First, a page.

A recent report estimated that in the twelve thousand years since humanity first developed agriculture about a hundred and thirty three billion tons of carbon has been lost to the soil. Much of that is due to a number of factors: poor grazing practices that result in desertification; excessive ploughing which causes losses of carbon in land turned over by the plough, loss of peat lands, which are a great carbon bank, and soil erosion caused by loss of tree cover,particularly on slopes. This carbon is going into the atmosphere as CO2. Maybe it is dwarfed by the 450 billion tons emitted by industry, but the smaller amount adds to the greater to worsen the problem.
Yes, it is for governments to sort out the problem, but ordinary citizens can do their bit, lessening the amount emitted and using up. We are all told to plant trees, but using wooden rather than plastic products will create a store of CO2 in the wood that we use, and long lasting trees will create a temporary bank of CO2 that lasts for as long as the tree does. Supporting the creation of woods and peat bogs is also a help,for the latter constitute a vast carbon storage bank.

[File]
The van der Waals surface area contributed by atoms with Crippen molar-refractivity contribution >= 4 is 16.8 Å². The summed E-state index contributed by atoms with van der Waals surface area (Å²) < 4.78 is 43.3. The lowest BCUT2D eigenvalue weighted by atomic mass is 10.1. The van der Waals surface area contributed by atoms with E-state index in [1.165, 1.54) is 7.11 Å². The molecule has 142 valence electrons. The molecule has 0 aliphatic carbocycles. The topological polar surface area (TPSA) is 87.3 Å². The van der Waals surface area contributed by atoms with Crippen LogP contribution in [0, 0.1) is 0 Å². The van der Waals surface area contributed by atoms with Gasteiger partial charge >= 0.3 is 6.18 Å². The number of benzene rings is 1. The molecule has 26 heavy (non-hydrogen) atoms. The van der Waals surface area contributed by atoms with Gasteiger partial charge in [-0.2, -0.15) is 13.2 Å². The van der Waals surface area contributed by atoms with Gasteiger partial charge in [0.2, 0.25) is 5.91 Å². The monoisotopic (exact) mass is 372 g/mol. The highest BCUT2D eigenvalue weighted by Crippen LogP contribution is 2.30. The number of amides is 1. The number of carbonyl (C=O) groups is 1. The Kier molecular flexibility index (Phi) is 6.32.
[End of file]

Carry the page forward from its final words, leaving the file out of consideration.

But what we do in our gardens matters. We need to be dedicated composters. To do this we should ensure that every piece of vegetable waste we make is recycled through the compost bin, if it is not eaten. I have a garden compost system that takes up the weeds from the allotment and a bin for kitchen compost [uncooked] which is richer than mere garden compost. I am getting a wormery to use up cooked food, for worms make a rich compost. I have also created a leaf mould bin to store up leaves to be used as mulch. The principle by which I live is to recycle as much as possible and convert to compost rather than waste.
Individuals alone will not solve the world's problems, but they can play their part.
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